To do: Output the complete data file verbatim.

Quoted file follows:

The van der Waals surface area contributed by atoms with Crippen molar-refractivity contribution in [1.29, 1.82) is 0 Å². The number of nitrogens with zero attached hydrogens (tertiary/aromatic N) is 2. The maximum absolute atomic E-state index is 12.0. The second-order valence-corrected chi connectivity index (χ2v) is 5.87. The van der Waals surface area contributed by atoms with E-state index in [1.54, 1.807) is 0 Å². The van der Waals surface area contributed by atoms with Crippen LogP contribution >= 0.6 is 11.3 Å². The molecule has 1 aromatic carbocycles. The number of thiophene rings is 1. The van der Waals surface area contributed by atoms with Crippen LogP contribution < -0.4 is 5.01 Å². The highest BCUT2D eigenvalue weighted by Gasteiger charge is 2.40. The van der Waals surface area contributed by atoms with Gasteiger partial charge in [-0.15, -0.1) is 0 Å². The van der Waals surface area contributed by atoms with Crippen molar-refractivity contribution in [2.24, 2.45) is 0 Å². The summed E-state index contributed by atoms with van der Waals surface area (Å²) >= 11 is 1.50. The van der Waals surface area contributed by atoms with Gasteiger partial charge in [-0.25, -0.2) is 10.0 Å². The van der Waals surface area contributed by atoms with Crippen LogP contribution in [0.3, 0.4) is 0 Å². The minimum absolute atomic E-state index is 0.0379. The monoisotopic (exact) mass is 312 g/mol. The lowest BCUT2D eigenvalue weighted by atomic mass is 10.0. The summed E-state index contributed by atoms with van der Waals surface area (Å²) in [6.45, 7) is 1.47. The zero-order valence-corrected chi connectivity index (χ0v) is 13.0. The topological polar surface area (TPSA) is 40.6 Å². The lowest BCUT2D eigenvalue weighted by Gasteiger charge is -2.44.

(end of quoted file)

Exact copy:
The van der Waals surface area contributed by atoms with Crippen molar-refractivity contribution in [1.29, 1.82) is 0 Å². The number of nitrogens with zero attached hydrogens (tertiary/aromatic N) is 2. The maximum absolute atomic E-state index is 12.0. The second-order valence-corrected chi connectivity index (χ2v) is 5.87. The van der Waals surface area contributed by atoms with E-state index in [1.54, 1.807) is 0 Å². The van der Waals surface area contributed by atoms with Crippen LogP contribution >= 0.6 is 11.3 Å². The molecule has 1 aromatic carbocycles. The number of thiophene rings is 1. The van der Waals surface area contributed by atoms with Crippen LogP contribution < -0.4 is 5.01 Å². The highest BCUT2D eigenvalue weighted by Gasteiger charge is 2.40. The van der Waals surface area contributed by atoms with Gasteiger partial charge in [-0.15, -0.1) is 0 Å². The van der Waals surface area contributed by atoms with Crippen molar-refractivity contribution in [2.24, 2.45) is 0 Å². The summed E-state index contributed by atoms with van der Waals surface area (Å²) >= 11 is 1.50. The van der Waals surface area contributed by atoms with Gasteiger partial charge in [-0.25, -0.2) is 10.0 Å². The van der Waals surface area contributed by atoms with Crippen LogP contribution in [0.3, 0.4) is 0 Å². The minimum absolute atomic E-state index is 0.0379. The monoisotopic (exact) mass is 312 g/mol. The lowest BCUT2D eigenvalue weighted by atomic mass is 10.0. The summed E-state index contributed by atoms with van der Waals surface area (Å²) in [6.45, 7) is 1.47. The zero-order valence-corrected chi connectivity index (χ0v) is 13.0. The topological polar surface area (TPSA) is 40.6 Å². The lowest BCUT2D eigenvalue weighted by Gasteiger charge is -2.44.